Saturday, November 8, 2008

McCain, Palin, Obama, and Biden -- Real Common Ground

Last night, before rolling out to the UML-BU game (a great game that was almost a major upset until BU rallied for three late goals to finish with a 6-4 win), some neighbors and I were talking about the recent elections.

Even though we were a mix of Obama, McCain, and Ron Paul supporters, we definitely had to poke some good-natured fun at some of the revelations that have come out of the McCain camp about Mrs. Palin (so is South Africa, like, a region of Africa?) since the ticket's defeat on Tuesday night.

One that I hadn't heard before, though was this: "And she's not even from Alaska." I followed the campaign fairly closely (mostly with the 24/7 cable news as my background white noise at work) but wasn't familiar with this. A quick wiki search indeed revealed that she was born in Idaho (though she moved to Alaska as an infant), came back to Idaho for some schooling, but resettled permanently in Alaska in the eighties.

Then I thought about Vice President-Elect Biden. He definitely likes to play up his humble roots in Scranton, so he's not *really* from Delaware, and he makes no bones about it (he moved to Delaware when he was 10).

Then I thought, why stop there -- President-Elect Obama isn't *really* from Illinois -- he just moved there after completing his schooling in his twenties.

And, just to round things out, Senator John McCain isn't *really* from Arizona. Not even close, in fact -- he didn't move there until he was a 45 year-old retired Navy Captain.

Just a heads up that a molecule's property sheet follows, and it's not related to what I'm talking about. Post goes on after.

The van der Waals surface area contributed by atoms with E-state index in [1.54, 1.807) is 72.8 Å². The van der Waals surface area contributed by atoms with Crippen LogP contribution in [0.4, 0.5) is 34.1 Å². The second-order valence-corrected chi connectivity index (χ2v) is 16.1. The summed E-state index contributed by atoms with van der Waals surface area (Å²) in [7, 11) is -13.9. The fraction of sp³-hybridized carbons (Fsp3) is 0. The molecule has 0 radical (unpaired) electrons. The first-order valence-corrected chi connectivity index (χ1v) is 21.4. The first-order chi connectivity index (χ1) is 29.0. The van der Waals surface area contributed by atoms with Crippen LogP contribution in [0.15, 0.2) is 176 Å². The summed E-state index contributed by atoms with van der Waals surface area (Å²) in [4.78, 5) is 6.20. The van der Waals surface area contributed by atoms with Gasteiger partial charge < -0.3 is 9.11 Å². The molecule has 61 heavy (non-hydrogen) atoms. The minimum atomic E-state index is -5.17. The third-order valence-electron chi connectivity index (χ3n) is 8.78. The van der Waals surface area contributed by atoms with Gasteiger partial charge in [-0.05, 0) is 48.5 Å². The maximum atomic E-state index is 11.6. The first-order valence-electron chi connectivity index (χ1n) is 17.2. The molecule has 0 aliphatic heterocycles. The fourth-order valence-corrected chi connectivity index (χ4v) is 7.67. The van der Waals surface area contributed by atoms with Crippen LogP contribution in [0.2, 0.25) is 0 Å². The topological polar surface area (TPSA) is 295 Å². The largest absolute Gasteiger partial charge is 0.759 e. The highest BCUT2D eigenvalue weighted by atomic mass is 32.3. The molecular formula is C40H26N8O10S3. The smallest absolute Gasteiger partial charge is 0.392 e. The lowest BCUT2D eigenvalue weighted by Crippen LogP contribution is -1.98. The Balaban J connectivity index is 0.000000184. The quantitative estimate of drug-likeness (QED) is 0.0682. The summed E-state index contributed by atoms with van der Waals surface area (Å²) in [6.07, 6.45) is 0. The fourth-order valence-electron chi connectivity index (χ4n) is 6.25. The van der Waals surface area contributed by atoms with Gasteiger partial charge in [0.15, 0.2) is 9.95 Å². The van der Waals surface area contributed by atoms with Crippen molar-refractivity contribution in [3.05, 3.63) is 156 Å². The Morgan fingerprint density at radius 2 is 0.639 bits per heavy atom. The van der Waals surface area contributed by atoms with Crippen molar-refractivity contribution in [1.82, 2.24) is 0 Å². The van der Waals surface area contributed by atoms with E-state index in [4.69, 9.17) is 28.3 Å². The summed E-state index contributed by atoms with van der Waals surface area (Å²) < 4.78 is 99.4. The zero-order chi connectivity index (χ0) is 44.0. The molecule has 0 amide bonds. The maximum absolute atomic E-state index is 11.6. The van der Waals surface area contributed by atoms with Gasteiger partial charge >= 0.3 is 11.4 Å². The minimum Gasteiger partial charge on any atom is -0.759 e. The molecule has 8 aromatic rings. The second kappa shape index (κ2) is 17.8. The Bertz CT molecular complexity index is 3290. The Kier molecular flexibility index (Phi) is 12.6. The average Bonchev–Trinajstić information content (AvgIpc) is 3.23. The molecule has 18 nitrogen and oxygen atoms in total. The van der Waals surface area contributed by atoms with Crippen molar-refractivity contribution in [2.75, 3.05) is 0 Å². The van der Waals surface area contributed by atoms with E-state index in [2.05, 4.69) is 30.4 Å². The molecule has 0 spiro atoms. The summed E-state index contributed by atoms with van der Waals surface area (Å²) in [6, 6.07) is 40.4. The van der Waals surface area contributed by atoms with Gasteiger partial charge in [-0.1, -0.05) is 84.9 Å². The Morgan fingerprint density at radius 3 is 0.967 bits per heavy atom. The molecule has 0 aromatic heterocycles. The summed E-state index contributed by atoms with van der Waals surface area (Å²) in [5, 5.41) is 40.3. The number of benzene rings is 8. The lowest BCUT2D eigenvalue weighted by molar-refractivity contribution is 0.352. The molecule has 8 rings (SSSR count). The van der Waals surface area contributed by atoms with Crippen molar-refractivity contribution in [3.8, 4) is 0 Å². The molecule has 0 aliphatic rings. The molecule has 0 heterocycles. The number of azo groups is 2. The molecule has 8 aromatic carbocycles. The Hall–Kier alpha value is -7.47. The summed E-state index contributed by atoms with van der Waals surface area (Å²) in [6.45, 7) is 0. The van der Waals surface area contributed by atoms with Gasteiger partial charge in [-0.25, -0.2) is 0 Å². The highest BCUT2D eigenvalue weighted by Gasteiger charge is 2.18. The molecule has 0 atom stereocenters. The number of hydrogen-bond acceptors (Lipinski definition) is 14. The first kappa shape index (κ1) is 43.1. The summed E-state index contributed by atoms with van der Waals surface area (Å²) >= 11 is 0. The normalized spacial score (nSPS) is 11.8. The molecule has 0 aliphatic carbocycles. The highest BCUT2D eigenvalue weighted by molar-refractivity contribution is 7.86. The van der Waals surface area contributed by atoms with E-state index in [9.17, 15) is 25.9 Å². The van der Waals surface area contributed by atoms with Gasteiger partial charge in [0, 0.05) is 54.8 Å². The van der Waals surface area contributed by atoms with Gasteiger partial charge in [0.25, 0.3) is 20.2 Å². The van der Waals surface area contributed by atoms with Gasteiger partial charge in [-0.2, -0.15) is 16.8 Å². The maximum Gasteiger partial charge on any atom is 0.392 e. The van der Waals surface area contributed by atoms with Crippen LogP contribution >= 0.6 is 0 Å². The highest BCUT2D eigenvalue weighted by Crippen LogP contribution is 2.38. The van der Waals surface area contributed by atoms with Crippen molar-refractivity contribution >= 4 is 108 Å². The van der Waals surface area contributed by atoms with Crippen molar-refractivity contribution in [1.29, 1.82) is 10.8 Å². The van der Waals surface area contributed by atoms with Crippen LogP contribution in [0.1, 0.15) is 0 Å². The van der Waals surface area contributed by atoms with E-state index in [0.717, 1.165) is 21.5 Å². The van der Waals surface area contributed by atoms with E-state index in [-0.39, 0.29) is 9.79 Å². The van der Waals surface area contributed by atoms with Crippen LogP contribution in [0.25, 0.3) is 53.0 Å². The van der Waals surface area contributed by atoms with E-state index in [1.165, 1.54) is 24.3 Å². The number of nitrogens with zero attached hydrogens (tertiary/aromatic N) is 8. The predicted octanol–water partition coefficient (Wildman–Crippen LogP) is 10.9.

Again, going to back to 2004, none of the four big-ticket headliners was *really* from the state they represented (actually, Cheney had the best case of the four but was still technically not born in Wyoming).

We would have to go back to 2000 just to find Joe Lieberman, who could meet even the most hardcore nativist's definition of a *real* Connectican.

What's my point in all this? First, it says a lot about the openness and fluidity in this country. We're a nation of movers, where someone can grow up in Texas, go to school in Michigan, and then go to New York for a first job without getting a single funny glance (try doing the equivalent of that in, say, Spain to see the difference).

If, as Oscar Wilde says, patriotism is the last refuge of scoundrels, nativism can't be too far behind. Someone's control over their place of birth is about equal to their *choice* of skin color, eye color, or any other physical feature that the chattering classes would *know better* than to criticize openly.

And the most curious aspect of nativism?

It never seems to come from the *real* natives.

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